Counterpart to var's lack of block-scoping is let, introduced in JavaScript 1.7.

  • The let statement provides a way to associate values with variables within the scope of a block, without affecting the values of like-named variables outside the block.
  • The let expression lets you establish variables scoped only to a single expression.
  • The let definition defines variables whose scope is constrained to the block in which they're defined. This syntax is very much like the syntax used for var.
  • You can also use let to establish variables that exist only within the context of a for loop.
  function varTest() {
        var x = 31;
    if (true) {
      var x = 71;  // same variable!
      alert(x);  // 71
    alert(x);  // 71

  function letTest() {
    let x = 31;
    if (true) {
      let x = 71;  // different variable
      alert(x);  // 71
    alert(x);  // 31

As of 2008, JavaScript 1.7 is supported in FireFox 2.0+ and Safari 3.x.


If you blindly eval() a JSON string to deserialize it, you may run into problems:

  1. It's not secure. The string may contain malicious function calls!
  2. If you don't enclose the JSON string in parentheses, property names can be mistaken as labels, resulting in unexpected behaviour or a syntax error:

    eval("{ \"foo\": 42 }"); // syntax error: invalid label
    eval("({ \"foo\": 42 })"); // OK
  • You shouldn't be using eval for JSON. Use JSON.parse() and JSON.stringify(). – Srikumar Dec 4 '11 at 10:48

You can turn "any* object with integer properties, and a length property into an array proper, and thus endow it with all array methods such as push, pop, splice, map, filter, reduce, etc.

Array.prototype.slice.call({"0":"foo", "1":"bar", 2:"baz", "length":3 }) 

// returns ["foo", "bar", "baz"]

This works with jQuery objects, html collections, and Array objects from other frames (as one possible solution to the whole array type thing). I say, if it's got a length property, you can turn it into an array and it doesn't matter. There's lots of non array objects with a length property, beyond the arguments object.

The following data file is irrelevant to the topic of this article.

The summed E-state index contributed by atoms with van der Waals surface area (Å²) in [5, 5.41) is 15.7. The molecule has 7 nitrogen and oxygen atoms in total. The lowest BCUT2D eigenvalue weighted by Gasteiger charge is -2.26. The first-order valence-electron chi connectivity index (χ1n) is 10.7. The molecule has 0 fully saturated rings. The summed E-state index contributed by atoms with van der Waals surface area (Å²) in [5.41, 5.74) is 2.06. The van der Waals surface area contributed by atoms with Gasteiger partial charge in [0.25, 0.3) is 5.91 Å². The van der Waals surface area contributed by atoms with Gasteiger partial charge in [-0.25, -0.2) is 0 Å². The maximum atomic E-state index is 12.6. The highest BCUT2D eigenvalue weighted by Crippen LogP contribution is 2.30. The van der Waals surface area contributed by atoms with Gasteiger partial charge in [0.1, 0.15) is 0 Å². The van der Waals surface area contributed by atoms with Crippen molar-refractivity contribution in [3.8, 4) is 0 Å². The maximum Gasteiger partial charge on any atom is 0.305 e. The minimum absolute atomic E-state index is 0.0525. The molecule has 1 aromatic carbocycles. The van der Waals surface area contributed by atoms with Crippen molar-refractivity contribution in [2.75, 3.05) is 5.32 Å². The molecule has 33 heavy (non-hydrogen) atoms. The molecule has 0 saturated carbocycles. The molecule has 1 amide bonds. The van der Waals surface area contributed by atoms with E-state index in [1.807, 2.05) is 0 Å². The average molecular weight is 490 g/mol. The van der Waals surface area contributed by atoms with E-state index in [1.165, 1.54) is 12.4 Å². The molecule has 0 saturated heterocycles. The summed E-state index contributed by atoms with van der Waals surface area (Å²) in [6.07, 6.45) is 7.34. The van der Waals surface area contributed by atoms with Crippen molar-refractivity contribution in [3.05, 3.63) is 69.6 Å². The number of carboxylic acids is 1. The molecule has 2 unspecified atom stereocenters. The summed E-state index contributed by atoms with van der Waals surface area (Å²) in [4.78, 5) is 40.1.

If you're attempting to sandbox javascript code, and disable every possible way to evaluate strings into javascript code, be aware that blocking all the obvious eval/document.write/new Function/setTimeout/setInterval/innerHTML and other DOM manipulations isn't enough.

Given any object o, o.constructor.constructor("alert('hi')")() will bring up an alert dialog with the word "hi" in it.

You could rewrite it as

var Z="constructor";

Fun stuff.

  • This is more of a hidden "gotcha" than a hidden feature but it's extremely interesting considering I've tried to block things like eval before. Very interesting indeed :-) +1 – JJ. Apr 29 '10 at 14:33
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    You could usefully mention here that the -reason- for this is that the constructor of any object is always some function, and that the constructor of that function will always be Function - the function constructor which can construct functions from strings. Function(str) effectively returns function() { eval(str) }. – James Hart Aug 17 '10 at 21:23

Microsofts gift to JavaScript: AJAX


function AJAXCall(url) {
 var client = new XMLHttpRequest();
 client.onreadystatechange = handlerFunc;
 client.open("GET", url);

function handlerFunc() {
 if(this.readyState == 4 && this.status == 200) {
 if(this.responseXML != null)

The Module Pattern

<script type="text/javascript">
(function() {

function init() {
  // ...

window.onload = init;

Variables and functions declared without the var statement or outside of a function will be defined in the global scope. If a variable/function of the same name already exists it will be silently overridden, which can lead to very hard to find errors. A common solution is to wrap the whole code body into an anonymous function and immediately execute it. This way all variables/functions are defined in the scope of the anonymous function and don't leak into the global scope.

To explicitly define a variable/function in the global scope they have to be prefixed with window:

window.GLOBAL_VAR = 12;
window.global_function = function() {};